«In 2002 and 2003, Editions de Minuit issued two volumes edited by David Lapoujade collecting together Deleuze’s shorter pieces and interviews from 1953-1974 and 1975-1995 [“Deux Régimes de Fous: Textes et Entretiens 1975-1995”].
Both volumes have now been translated into English and published by Semiotext(e). (…)
The French edition is comprised of 62 texts, numbered in chronological order. This volume has only 61 texts; one has been lost along the way. The missing text is entitled ‘Grandeur de Yasser Arafat’, first published in the Revue d’Etudes Palestiniennes in 1984. This is omitted without comment and the subsequent texts are renumbered leaving no indication that something is missing. At first glance this looks deeply suspicious. While there are a number of other texts in the volume that touch on potentially sensitive political issues, including on the plight of the Palestinians (e.g. DRF 179-84, 311-12; TRM 194-200, 333-4), the title alone of this missing text is enough to make one consider the possibility of deliberate political censorship. If the omission of this text was a deliberate editorial decision by either the translators or the publishers then this is deeply disturbing. Thankfully the text has been translated already by Timothy Murphy and published in the journal Discourse 20/3 (1998), 30-33.
I have contacted Semiotext(e) to find out more. Their reply explained the absence of this text as a production mistake. While I have no reason to doubt their sincerity, the fact that the only text lost in production was this one creates the impression that more sinister forces might have been at work. If it was indeed merely the consequence of a production mistake then this is an unfortunate impression. But if so, such a production mistake, combined with the poor quality of the translation, makes this a doubly flawed volume. Rather than a complete translation, all we get is an incomplete paraphrase». (Source)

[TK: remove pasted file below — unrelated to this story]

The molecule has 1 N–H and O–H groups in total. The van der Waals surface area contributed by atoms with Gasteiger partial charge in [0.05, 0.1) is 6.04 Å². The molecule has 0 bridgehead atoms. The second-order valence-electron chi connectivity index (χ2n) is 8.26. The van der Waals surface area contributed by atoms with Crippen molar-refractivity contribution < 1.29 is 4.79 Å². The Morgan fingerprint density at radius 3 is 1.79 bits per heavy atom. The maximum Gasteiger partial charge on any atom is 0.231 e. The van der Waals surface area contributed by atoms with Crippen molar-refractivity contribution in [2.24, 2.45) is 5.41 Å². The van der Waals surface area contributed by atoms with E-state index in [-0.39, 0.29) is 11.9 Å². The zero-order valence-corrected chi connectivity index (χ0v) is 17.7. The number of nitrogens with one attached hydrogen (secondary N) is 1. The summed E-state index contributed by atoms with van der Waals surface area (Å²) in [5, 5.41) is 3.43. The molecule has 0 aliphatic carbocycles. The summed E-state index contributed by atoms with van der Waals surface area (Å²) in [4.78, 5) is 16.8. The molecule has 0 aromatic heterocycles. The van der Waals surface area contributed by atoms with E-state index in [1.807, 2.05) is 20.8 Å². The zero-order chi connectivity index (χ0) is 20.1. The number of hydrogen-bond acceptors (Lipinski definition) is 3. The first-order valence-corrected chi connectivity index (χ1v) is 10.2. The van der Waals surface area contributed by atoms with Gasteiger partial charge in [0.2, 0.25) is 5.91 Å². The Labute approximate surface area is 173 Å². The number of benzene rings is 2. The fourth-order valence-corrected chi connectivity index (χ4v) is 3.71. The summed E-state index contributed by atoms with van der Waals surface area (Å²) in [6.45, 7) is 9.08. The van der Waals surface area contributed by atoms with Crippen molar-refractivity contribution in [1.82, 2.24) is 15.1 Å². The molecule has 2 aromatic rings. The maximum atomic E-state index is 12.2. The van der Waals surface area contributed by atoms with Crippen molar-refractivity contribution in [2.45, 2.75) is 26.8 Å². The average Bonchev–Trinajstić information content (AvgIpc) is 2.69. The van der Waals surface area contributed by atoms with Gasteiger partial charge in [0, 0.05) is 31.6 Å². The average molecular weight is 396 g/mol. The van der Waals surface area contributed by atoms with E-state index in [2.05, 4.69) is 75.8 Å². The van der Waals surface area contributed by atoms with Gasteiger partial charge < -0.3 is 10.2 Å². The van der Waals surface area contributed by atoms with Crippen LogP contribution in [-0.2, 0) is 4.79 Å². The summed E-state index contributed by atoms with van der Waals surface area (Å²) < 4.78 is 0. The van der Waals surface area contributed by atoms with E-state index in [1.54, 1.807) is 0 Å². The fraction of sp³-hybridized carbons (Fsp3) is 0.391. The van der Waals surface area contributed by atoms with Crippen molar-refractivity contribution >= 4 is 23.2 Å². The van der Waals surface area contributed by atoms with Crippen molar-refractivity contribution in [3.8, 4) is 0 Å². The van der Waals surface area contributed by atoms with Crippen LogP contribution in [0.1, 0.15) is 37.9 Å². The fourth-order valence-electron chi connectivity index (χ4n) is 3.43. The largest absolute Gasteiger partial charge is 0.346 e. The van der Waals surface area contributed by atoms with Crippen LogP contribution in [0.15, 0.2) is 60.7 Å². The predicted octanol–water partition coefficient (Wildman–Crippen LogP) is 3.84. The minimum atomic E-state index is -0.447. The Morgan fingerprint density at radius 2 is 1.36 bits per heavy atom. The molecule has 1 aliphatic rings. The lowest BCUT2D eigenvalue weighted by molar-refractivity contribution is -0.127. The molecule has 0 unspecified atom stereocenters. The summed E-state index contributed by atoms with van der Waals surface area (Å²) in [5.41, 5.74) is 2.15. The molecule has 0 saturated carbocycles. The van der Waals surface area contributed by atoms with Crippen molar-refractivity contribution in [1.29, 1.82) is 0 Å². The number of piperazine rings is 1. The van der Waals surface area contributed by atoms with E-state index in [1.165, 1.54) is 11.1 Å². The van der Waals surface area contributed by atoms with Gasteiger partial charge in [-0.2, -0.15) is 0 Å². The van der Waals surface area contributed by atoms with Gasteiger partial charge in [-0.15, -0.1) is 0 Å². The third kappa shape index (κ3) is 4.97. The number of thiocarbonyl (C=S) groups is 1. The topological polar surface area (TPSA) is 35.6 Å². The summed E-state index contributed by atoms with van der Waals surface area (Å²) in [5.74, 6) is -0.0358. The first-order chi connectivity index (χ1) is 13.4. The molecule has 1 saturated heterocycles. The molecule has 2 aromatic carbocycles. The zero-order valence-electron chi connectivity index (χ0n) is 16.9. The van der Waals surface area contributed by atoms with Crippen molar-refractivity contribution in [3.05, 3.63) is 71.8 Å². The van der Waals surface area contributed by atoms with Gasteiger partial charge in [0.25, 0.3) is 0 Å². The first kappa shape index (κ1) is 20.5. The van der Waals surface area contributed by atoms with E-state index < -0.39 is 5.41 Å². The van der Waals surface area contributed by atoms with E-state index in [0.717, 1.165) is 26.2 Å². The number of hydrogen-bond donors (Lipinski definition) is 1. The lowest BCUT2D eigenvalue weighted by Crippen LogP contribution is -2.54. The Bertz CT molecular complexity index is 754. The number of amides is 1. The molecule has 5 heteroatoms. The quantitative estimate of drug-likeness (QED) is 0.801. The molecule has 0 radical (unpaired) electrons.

THE MISSING TEXT
«The Grandeur of Yasser Arafat»
«The Palestinian cause is first and foremost the set of injustices that these people have suffered and continue to suffer. These injustices are acts of violence, but also illogicalities, false reasonings, false guarantees that claim to compensate or vindicate them. Arafat needed only one word to describe the broken promises, the violated agreements, at the moment of the Sabra and Shatila massacres: shame, shame (italics in the original).<1>
It’s said that this is not a genocide. And yet it’s a story that consists of many Oradours, from the very beginning.<2> Zionist terrorism was practiced not solely against the English, but on the Arab village which had to disappear; Irgoun was very active in this respect (Deir Yasin).<3> From beginning to end, it involved acting as if the Palestinian people not only must not exist, but had never existed.